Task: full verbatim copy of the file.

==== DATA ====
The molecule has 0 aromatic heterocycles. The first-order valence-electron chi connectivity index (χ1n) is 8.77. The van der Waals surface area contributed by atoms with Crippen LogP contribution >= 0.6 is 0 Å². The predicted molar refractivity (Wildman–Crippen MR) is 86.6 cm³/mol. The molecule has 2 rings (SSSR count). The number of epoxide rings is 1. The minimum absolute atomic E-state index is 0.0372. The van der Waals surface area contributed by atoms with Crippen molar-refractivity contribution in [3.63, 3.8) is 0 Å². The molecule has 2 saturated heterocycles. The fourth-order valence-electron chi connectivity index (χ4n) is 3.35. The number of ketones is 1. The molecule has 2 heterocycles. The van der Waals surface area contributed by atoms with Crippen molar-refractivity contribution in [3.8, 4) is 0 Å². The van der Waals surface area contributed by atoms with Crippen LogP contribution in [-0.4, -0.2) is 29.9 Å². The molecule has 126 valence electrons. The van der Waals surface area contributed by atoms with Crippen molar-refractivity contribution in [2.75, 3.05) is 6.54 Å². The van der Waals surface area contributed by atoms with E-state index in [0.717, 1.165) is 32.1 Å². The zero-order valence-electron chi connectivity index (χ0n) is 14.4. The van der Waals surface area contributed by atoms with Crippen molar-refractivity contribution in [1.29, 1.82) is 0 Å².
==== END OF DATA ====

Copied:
The molecule has 0 aromatic heterocycles. The first-order valence-electron chi connectivity index (χ1n) is 8.77. The van der Waals surface area contributed by atoms with Crippen LogP contribution >= 0.6 is 0 Å². The predicted molar refractivity (Wildman–Crippen MR) is 86.6 cm³/mol. The molecule has 2 rings (SSSR count). The number of epoxide rings is 1. The minimum absolute atomic E-state index is 0.0372. The van der Waals surface area contributed by atoms with Crippen molar-refractivity contribution in [3.63, 3.8) is 0 Å². The molecule has 2 saturated heterocycles. The fourth-order valence-electron chi connectivity index (χ4n) is 3.35. The number of ketones is 1. The molecule has 2 heterocycles. The van der Waals surface area contributed by atoms with Crippen molar-refractivity contribution in [3.8, 4) is 0 Å². The van der Waals surface area contributed by atoms with Crippen LogP contribution in [-0.4, -0.2) is 29.9 Å². The molecule has 126 valence electrons. The van der Waals surface area contributed by atoms with Crippen molar-refractivity contribution in [2.75, 3.05) is 6.54 Å². The van der Waals surface area contributed by atoms with E-state index in [0.717, 1.165) is 32.1 Å². The zero-order valence-electron chi connectivity index (χ0n) is 14.4. The van der Waals surface area contributed by atoms with Crippen molar-refractivity contribution in [1.29, 1.82) is 0 Å².